“They’re a dynamic offense. They’ve got two great backs and obviously they have a great receiver. We’re going to try our best to make them one-dimensional.”
Joey Bosa, DE
"Big talented guys. Athletic. Big, big dudes. And we haven't really matched up with someone like this before, this athletic, this big, but like I said yesterday, I don't think they've seen someone - a D line as consistent as us and as physical as we're going to be. It's going to be interesting to see."
Michael Bennett, DT
"They have a fantastic O line that is very big and actually very athletic. And that's a hard combination to achieve at O line. They prefer the zone offense. They have the guys to run a power offense when they feel like it and they try to every now and then but they like to zone because they have those big athletic bodies up front that can displace people and be on the runs so their running backs can find holes.
Joshua Perry, LB
“I think the key is that you can’t focus too much on stopping [Amari ] Cooper and doing the things that they do in their passing game, because you’ll lose focus on the run and they can get you on that."
Doran Grant, CB
“They are different offensively. They are more balanced and like to run the ball a lot, obviously, but they can spread the ball around more than they have in the past.”
Luke Fickell, DC
"They've got weapons all over the place. That's the thing, that's the thing that gets overlooked sometimes is the offensive line. That's where the games start and that's where they've been so successful over obviously the last seven, eight years."
Scouting Amari Cooper and Blake Sims
Luke Fickell, DC
"Obviously Amari Cooper gets most of the attention. The reality is we haven't seen a guy especially in our league that would warrant as much attention as he does. It's not just the catch to me; it's the runs after the catch. For a guy that cannot only have the deep ball, home run shots, but he can take an out screen and turn it into a touchdown long distance. He does the intangible things. He's going to block and do some things that sometimes you don't see the first rounders or the truly top, top dogs do.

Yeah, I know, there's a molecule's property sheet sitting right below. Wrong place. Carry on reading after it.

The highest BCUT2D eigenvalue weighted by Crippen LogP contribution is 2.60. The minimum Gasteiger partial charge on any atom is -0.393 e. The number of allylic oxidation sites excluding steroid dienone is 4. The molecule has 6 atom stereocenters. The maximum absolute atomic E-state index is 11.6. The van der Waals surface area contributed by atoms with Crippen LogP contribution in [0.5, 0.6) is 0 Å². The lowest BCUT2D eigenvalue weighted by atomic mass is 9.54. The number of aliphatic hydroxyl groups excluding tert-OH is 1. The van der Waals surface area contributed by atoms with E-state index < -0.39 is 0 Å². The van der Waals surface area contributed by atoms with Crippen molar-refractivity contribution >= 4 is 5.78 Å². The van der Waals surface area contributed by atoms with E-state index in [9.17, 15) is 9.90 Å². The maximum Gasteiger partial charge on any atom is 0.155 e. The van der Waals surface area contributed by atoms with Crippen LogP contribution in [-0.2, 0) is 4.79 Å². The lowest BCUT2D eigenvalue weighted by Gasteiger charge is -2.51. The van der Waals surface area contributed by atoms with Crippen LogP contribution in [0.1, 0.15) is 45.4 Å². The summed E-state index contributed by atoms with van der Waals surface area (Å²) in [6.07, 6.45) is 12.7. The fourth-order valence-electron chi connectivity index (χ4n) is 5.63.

Doran Grant, CB
“He’s a great player. We’ve seen a lot of film on him. He’s a good route runner and has good speed. He’s a very, very good ball-catcher.”
Curtis Grant, LB
“He’s one of those quarterbacks that can keep plays alive. He can beat you with his arm when you’re not paying attention. If you give him a little bit of space, he can make you miss and run the ball to keep the play alive. You’ve got to be able to contain him.”
Scouting Alabama's defense
Taylor Decker, OT
“It is without a doubt the best defensive line we will face all season. It will probably be the best defense we will face. Incredible depth, they rotate all kinds of guys in there. On film, there are four defensive ends I will play against personally. They are really good athletes, big, strong guys that can move. They aren’t just space fillers. That is going to be a challenge as far as the offensive line is concerned, because it is the best we have faced so far."
Cardale Jones, QB
“By far, this will be the best defense we’ve played against all year, the most physical defense we’ve played all year, and the fastest defense we’ve played all year. They’ve got some unbelievable guys on defense that we do our best to simulate and get that look. That’s going to be a challenge for not just me, but the offense. Speed, size, the strength, the physicality. This is going to be the most physical defense we've ever played against. We've got to be ready for that."
Ezekial Elliott, RB
"They’re a great team. They have a big front seven. You don’t really get much movement off the line of scrimmage. The key to our offense is getting the running game going so we can take shots down field, so establishing the running game is going to be very important.”
“They are a very big, physical team. Their d-line, their line backers are just big guys and so they are a lot bigger than the guys we play. Their line backers are all 250, interior d-linemen all 300 pounds, so getting some momentum early in the game, getting movement off the line of scrimmage is going to be important.”
Jeff Heuerman, TE
“They are a very good defense. They know what they want to do and they do it very well. They have a very good secondary. They don’t do a whole lot of crazy things schematically. They know what they want to do and they do it well and execute. It’s going to be a good challenge for us.”
The college football playoff kicks off on Jan. 1 with Florida State and Oregon meeting in the Rose Bowl, and Alabama and Ohio State squaring off in New Orleans in the Sugar Bowl. There’s no shortage of talent among the four teams in the playoff, but some players are more valuable than others.
To help prepare for the first four-team playoff, Athlon projects the 25 most important players for Thursday’s games. This top 25 player list isn't necessarily a ranking of the best or projected by talent but a compilation of how important players will be in the playoff matchups. There’s little surprise among the top four, as quarterbacks Marcus Mariota, Jameis Winston, Cardale Jones and Blake Sims take the first spots. But after the quarterbacks, Ohio State defensive end Joey Bosa, Oregon tackle Jake Fisher, Florida State receiver Rashad Greene and Oregon cornerback Troy Hill rank as the most important players for the playoff matchups.